The Obama administration is currently making the curious argument that cutting spending and restructuring the social safety net will make it easier for them to pivot to the issue of jobs.
Jonathan Bernstein finds some credence to this claim, but count me as a skeptic. For two years a stubbornly high unemployment rate has been the gravest problem facing this nation. The Obama administration shouldn’t need to pivot to the issue of creating jobs—it should have been the top priority for the administration from day one and every day since.
Yet the administration keeps arguing that it has done everything it could do on the jobs front. First, it argued that the stimulus would be sufficient; then it argued that there was no political will for a second stimulus once it became clear that the first wasn’t big enough; then it said that a jobs plan couldn’t pass the Republican Congress, and now it claims that it can’t do anything on jobs without first reducing the deficit, or that a deal in and of itself will boost the lagging economy.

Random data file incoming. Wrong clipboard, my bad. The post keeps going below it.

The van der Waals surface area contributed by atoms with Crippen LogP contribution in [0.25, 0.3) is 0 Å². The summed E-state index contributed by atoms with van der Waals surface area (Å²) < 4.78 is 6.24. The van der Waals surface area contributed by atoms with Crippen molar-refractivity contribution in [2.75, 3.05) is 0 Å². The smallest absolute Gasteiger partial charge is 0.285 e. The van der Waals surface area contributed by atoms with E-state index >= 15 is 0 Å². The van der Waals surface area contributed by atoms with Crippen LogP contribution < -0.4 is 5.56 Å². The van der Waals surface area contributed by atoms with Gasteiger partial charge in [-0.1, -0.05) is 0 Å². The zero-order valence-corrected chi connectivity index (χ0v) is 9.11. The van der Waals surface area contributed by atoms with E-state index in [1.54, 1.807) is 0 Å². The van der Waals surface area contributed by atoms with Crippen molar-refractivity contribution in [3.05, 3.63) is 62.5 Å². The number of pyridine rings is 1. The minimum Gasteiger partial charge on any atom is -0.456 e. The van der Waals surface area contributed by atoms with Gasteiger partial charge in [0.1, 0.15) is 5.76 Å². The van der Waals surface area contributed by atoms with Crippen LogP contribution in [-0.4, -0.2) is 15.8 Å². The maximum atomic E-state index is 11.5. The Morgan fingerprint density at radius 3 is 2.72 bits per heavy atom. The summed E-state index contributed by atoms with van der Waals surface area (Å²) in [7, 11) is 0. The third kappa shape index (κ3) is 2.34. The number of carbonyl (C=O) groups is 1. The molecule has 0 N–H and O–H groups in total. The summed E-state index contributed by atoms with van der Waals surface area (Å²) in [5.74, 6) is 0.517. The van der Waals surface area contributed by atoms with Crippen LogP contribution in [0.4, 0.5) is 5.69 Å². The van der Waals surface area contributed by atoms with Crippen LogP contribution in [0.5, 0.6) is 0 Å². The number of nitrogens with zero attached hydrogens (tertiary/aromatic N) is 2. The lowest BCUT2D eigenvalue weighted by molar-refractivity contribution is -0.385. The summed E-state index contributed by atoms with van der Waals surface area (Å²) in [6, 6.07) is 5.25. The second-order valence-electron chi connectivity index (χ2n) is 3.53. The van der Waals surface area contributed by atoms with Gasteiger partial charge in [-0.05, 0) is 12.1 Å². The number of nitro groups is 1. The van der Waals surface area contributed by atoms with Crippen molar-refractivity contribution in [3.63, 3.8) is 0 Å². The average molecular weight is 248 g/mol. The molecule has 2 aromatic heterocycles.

All we seem to get are more and more excuses from the White House. “The truth is that creating jobs in a depressed economy is something government could and should be doing,” Paul Krugman wrote on Monday. “Yes, there are huge political obstacles to action—notably, the fact that the House is controlled by a party that benefits from the economy’s weakness. But political gridlock should not be conflated with economic reality. Our failure to create jobs is a choice, not a necessity—a choice rationalized by an ever-shifting set of excuses.” If you don’t believe there’s anything the federal government could be doing on the jobs front, check out Robert Reich’s six-point jobs plan, which he tweeted last week.
Not only is the White House not pushing as aggressively as they could to create jobs, they’re also embracing the right-wing talking points of their opponents, Krugman notes, such as the Hoover-esque claim that cutting spending will jumpstart an economic recovery, which worked out brilliantly for Hoover. Suddenly the president has become the anti-Keynes, which makes it hard to believe that he’ll start arguing for Keynsian policies to boost the economy following any debt deal.